A brazen request(vv. 35-40)
Thus, as Mark tells the story, when James and John came to Jesus with their bold request for positions of honor in his kingdom, they were not only concerned with personal glory, but were also seeking some affirmation that Jesus would indeed win a victory and rule over a kingdom. The request itself shows just how much they had to learn about what his kingdom would be like.
But they had a right to ask, didn’t they? After all, they were the first two disciples Jesus called – except for pushy Peter and his quiet brother Andrew. And, they (along with Peter) were clearly closer to Jesus than any of the others.
When Jesus came into his kingdom (surely he would!), the Romans would be defeated, and Jesus would be king. Jesus would need a couple of strong and loyal viceroys to depend on. Who could fill that role better than James and John, the “sons of thunder” (Mark 3:17)? Could it hurt to ask?
It hurt their pride, I suspect, when Jesus snapped: “You don’t know what you are asking!” It probably hurt their feelings when he went on to question their abilities: “Are you able to drink the cup that I drink, or be baptized with the baptism that I am baptized with?” (v. 38). They had yet to understand that the real issue for Jesus was not whether they could rule with him, but whether they were willing to suffer with him.
How could they take leadership roles in a kingdom whose values they had yet to accept? The “cup” Jesus would drink and the “baptism” he would endure spoke of the intense suffering and ignominious death that lay ahead. Later, in Gethsemane, an agonizing Jesus would pray “remove this cup from me” (Mark 14:36), but the same disciples who sought to be his chief officers first slept and later fled rather than share his pain.
The disciples responded to Jesus’ challenge with a brassy “We are able” (v. 39), making it clear that they had no idea what they were talking about. Confident that they would ultimately come through, Jesus predicted that they would indeed experience the cup of suffering, the baptism of death.
A puzzling perspective(vv. 41-45)
Still, those acts of valor came only after Jesus’ death, resurrection, ascension, and sending of the Spirit – after the disciples gained enough perspective to accept Jesus’ teaching.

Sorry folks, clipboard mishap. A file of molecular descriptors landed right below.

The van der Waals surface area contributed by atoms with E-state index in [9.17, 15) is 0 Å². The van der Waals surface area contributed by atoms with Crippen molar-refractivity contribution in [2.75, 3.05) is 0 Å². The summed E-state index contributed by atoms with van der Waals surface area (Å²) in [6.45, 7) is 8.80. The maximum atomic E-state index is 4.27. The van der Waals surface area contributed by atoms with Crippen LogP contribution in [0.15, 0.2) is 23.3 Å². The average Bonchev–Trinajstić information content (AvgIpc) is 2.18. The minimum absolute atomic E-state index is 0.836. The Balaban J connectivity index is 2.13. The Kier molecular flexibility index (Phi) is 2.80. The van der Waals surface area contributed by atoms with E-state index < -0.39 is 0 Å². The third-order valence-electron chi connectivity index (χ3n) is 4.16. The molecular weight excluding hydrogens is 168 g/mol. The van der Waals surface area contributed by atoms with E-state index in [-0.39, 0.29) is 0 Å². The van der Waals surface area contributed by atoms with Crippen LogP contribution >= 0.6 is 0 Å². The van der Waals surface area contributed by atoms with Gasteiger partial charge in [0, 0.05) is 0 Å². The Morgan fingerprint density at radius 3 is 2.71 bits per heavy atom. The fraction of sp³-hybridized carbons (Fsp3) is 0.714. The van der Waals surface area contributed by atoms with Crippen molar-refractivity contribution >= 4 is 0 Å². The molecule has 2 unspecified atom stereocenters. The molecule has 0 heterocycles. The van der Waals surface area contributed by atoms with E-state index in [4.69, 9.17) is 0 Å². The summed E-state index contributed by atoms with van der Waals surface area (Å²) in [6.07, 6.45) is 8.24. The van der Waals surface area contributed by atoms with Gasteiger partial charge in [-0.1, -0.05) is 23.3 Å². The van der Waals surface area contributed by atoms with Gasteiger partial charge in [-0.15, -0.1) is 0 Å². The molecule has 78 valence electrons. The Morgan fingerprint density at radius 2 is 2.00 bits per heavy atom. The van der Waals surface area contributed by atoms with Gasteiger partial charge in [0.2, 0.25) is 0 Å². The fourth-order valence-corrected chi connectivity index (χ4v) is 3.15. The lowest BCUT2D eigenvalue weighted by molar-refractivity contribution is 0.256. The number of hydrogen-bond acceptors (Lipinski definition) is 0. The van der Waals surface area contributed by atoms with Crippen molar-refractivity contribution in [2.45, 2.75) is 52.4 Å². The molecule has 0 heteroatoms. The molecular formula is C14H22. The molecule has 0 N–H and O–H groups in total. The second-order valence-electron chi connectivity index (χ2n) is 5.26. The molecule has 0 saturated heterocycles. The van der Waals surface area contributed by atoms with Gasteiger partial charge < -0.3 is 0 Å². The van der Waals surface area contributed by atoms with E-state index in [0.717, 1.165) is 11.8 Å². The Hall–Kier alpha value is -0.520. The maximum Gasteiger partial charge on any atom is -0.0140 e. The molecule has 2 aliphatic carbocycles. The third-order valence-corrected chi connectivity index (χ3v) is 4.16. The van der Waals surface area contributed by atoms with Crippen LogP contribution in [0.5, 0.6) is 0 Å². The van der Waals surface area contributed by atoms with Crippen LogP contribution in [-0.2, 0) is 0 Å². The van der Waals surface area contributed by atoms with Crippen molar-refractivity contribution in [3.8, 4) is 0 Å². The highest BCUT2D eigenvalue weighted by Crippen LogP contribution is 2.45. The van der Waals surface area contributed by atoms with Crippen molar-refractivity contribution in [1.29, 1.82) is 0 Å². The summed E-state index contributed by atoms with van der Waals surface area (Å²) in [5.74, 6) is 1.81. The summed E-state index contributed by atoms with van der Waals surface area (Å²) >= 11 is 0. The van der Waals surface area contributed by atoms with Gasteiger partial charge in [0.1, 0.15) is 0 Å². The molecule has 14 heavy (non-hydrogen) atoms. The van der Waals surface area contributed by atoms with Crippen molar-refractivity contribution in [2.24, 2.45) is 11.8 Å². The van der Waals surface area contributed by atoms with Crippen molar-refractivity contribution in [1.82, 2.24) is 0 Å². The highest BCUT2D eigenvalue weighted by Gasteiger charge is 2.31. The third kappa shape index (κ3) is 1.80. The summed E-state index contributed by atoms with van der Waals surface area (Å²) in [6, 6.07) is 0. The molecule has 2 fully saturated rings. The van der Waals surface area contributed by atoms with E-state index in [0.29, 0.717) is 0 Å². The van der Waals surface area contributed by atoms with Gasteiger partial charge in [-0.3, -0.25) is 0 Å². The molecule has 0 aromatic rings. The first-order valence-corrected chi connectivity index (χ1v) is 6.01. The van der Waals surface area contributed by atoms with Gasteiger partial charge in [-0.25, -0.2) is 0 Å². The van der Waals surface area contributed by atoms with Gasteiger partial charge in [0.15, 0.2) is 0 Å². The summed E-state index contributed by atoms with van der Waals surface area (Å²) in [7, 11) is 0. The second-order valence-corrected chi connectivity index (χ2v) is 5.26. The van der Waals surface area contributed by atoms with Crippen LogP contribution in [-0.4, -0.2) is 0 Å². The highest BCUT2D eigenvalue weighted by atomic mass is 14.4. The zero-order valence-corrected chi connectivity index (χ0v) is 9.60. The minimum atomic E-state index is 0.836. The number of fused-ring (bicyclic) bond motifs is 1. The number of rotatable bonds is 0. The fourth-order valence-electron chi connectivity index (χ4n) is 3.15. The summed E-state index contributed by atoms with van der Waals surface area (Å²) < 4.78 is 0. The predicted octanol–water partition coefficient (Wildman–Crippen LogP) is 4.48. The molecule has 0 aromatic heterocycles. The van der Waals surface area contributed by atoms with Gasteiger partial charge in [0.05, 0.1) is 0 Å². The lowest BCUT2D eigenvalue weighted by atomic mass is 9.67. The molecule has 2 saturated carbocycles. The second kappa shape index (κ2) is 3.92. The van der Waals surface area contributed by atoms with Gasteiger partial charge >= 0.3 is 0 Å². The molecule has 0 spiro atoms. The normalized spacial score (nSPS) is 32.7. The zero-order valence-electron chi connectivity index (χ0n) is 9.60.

In the meantime, the brothers’ bold power play could not remain secret in a group as close as the Twelve. The others soon heard about it, and they were incensed that James and John would seek supremacy over them. Struggles for power inevitably lead to anger, frustration, and hurt.
Jesus used the stressful moment to teach a vital lesson to all the disciples, who still failed to comprehend Jesus’ notion of the kingdom of God as opposed to an earthly empire. In Jesus’ kingdom, all human concepts of greatness and power would be turned upside down. “You know that among the Gentiles those whom they recognize as their rulers lord it over them, and their great ones are tyrants over them. But it is not so among you; but whoever wishes to become great among you must be your servant, and whoever wishes to be first among you must be slave of all” (vv. 42-44).
The disciples had been so influenced by their culture and by Judaism’s traditional hopes for a messiah-led renewal of their fortunes that they had accepted worldly models of ambition and power as the proper norm. In God’s kingdom, however, the weak become strong and servants take the lead. The same driving hunger for power that gets someone to the top of the heap in secular society will send them to the back of the line in God’s kingdom.